Advances in thermochemical energy storage and fluidised beds for domestic heat

Louis Marie, Stefano Landini, Dowon Bae, Victor Francia, Tadhg O'Donovan

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Abstract

Thermochemical energy storage (TCES) has a vital role to play in a future where 100 % of our domestic energy needs are generated by renewables. Heating and cooling represent 51 % of total energy consumption, and as such contribute highly to greenhouse gas emissions. As a society, we have effective solutions for this in the form of renewable energy sources, the primary two being: solar thermal heat and wind power. However, one issue plagues these energy sources, that is their intermittency. Specifically, their seasonal deficit which represents a significant energy surplus in the summer months and significant energy dearth in the winter months. Effective seasonal heat storage is needed to solve this problem. At present, one of the best candidates to solve this issue TCES. Both sorption and reaction present many interesting chemical pairings which optimise various different important parameters, including: Energy density, cycle stability, turning temperature, capital and running costs, power output, charging and discharging speed. However, due to hazardous high temperatures and chemicals associated with reaction based TCES, it can be all but ruled out from domestic application. Sorption TCES presents many different promising subcategories, but salt based composite TCES materials are emerging as the most likely category to succeed in a domestic market. Sorption TCES faces one key issue though, that is its power output.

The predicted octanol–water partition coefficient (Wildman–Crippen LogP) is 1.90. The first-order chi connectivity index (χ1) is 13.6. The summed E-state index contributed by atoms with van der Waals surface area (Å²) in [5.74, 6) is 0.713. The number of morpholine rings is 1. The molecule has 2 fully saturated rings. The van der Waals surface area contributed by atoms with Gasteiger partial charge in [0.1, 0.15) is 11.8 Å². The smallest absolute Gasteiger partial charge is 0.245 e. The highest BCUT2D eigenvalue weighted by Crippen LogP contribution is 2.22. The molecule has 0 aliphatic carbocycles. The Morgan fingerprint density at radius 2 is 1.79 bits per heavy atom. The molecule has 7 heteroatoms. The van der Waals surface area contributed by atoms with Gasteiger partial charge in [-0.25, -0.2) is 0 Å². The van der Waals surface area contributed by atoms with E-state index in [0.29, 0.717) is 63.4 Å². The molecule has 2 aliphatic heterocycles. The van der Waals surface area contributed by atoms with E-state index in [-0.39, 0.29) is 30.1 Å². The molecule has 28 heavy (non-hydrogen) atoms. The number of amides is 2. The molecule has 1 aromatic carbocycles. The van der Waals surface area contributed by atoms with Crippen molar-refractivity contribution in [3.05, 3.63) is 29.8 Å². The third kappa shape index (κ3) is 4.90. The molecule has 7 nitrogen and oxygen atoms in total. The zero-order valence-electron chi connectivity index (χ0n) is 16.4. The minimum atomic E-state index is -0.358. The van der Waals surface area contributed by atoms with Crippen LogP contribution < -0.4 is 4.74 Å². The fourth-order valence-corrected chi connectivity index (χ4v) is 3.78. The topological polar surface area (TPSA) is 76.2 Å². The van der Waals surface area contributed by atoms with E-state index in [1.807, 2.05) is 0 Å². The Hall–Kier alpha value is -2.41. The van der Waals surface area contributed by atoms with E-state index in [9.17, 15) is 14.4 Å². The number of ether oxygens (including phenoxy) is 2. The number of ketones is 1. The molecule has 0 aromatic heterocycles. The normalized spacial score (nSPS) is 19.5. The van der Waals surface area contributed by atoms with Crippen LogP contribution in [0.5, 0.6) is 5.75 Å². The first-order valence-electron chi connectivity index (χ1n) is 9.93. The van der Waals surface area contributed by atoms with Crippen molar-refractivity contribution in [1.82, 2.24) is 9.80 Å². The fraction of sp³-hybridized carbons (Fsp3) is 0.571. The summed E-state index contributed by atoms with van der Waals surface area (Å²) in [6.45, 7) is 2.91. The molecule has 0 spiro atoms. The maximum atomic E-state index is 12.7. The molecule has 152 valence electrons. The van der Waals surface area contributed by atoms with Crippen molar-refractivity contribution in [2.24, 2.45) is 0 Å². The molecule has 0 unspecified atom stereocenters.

Fluidised bed reactors (FBRs), both bubbling fluidised beds and circulating fluidised beds, have been used extensively in industry to increase the heat and mass transfer of various industrial processes. They have been used in the context of TCES to assist in the charging and discharging of various concentrating solar power plant energy storage systems. And, they have shown to effectively improve the power output of these systems, as well as in other high temperature energy storage systems (sensible energy storage, phase-change energy storage). Overall, it is clear that FBRs have the potential to be applied to domestic sorption TCES to improve its power output, priming it for domestic applications. It is also worth noting that very few studies exist investigating FBRs in the context of domestic TCES, and there is limited knowledge and understanding one how FBRs will affect domestic TCES systems.
Original languageEnglish
Article number105242
JournalJournal of Energy Storage
Volume53
Early online date8 Jul 2022
DOIs
Publication statusE-pub ahead of print - 8 Jul 2022

Keywords

  • Domestic energy storage
  • Thermochemical energy storage
  • Phase-change
  • Fluidised bed reactors
  • Solar thermal
  • Sorption

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